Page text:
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I had some small hopes that generative AI—like Google Glasses and Facebook Smart Glasses—would be a flash in the pan. It still might be. But Microsoft and Google have now embedded it into their search and so it has become inescapable from an information searching perspective. It was interesting to me, then, to see a use case based on research that didn’t assume AI was a displacement tool for information needs.
The thing about the research is that it finally made generative AI make sense to me. I understand that it can write more novels than I can. It can create more readable search engines results pages (SERP) than Google or Bing, or any other search tool including library catalogs, can. But it has remained less useful for me as a searcher than if I just do it myself. If Bing Chat AI and Google Bard are just using the same search indexes I am, then my experience as a researcher is a variable in the outcome.
The research looked at over 5,000 customer service representatives and their use of an AI tool to help them provide more efficient answers. I haven’t read the pay-to-read research paper but the sound bites are promising:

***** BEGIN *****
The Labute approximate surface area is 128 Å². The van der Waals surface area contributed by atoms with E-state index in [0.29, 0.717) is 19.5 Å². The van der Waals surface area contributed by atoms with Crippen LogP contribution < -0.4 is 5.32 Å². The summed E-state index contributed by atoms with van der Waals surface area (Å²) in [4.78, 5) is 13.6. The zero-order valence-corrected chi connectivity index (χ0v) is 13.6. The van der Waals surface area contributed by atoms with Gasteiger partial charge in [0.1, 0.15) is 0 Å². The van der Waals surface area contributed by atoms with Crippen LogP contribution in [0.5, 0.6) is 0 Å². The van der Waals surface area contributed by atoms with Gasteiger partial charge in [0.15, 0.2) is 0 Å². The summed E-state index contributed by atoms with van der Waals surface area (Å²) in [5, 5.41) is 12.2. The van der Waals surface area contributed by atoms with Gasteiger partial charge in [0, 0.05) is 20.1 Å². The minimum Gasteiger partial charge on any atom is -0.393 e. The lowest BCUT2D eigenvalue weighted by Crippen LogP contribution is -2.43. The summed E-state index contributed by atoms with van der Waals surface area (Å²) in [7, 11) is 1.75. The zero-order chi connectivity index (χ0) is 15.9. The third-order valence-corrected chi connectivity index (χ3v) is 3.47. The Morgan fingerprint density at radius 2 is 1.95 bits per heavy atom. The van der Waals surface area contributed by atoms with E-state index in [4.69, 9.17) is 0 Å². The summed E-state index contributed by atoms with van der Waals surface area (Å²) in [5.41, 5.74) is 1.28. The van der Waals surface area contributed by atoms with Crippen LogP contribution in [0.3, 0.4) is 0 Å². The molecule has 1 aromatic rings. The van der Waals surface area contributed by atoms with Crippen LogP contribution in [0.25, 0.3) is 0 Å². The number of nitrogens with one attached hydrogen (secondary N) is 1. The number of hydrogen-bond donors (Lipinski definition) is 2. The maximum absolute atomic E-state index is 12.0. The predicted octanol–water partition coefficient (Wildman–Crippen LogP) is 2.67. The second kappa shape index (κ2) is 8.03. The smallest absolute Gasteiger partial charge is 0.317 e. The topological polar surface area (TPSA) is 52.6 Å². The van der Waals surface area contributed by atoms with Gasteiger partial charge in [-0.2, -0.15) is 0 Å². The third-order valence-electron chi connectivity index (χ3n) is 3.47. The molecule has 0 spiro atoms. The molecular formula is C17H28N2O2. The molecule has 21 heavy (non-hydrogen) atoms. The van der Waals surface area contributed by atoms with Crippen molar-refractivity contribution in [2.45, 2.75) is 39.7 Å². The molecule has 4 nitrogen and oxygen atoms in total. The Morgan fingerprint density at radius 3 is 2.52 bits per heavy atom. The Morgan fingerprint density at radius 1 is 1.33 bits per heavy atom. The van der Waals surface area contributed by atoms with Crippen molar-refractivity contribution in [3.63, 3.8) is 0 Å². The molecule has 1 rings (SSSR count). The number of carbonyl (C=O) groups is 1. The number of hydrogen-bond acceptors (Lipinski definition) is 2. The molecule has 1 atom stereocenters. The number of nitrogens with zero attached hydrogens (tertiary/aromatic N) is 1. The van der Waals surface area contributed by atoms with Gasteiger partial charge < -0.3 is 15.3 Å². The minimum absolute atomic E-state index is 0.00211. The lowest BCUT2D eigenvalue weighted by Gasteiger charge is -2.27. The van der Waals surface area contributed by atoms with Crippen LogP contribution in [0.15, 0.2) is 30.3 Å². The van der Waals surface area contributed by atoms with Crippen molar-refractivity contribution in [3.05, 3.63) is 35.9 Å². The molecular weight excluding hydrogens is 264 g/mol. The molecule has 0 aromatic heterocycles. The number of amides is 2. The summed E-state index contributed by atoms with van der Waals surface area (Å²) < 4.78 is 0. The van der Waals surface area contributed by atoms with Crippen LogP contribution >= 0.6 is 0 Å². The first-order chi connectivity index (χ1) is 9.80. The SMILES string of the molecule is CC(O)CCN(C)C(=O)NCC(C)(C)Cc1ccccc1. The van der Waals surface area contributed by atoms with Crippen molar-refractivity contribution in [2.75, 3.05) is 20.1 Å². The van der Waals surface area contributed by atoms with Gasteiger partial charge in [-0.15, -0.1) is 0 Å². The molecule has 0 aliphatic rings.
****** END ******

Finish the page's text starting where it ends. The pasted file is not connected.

One thing that I do regularly is watch similar-but-different information contexts for potential impacts and trends on libraries. Media and newspapers are one, because they’re obviously creating information products to reach people. Call center and customer service teams are another, because they frequently work in a role similar to our reference teams: conducting intake interviews, directing people to information, and so on.
It is not much of a leap to look at a modern law library and see the similarities. We’re experiencing challenges hiring new law librarians, for a number of reasons. But once they’re in the door, we need to get them up and running to be successful. A reference librarian who has been at the desk for 20 years (hopefully not all on one shift) probably won’t need a helper tool. But a new law librarian might.
How Do We Accelerate the Learning
The goal of the AI tool in the research sounds like it is meant to accelerate the learning of the new, less experienced employees. In money terms, make them more effective more quickly. Law libraries are the same even if we don’t have a financial function. If you look at your annual statistics, reference question data is going to be determined by how many reference librarians you can throw at questions being answered. The more librarians or librarian-like resources you can bring to bear, the higher your questions answered data point can be.
A new law librarian may cause that data to drop because not only are they not necessarily able to answer as many questions on their own, the more seasoned librarians may answer fewer while they divert time to assist their new colleague. This is a good thing, damn the data. People need to learn, people need to mentor, and colleagues need to learn to work together. A director’s role will be to explain that to a governance or funding board.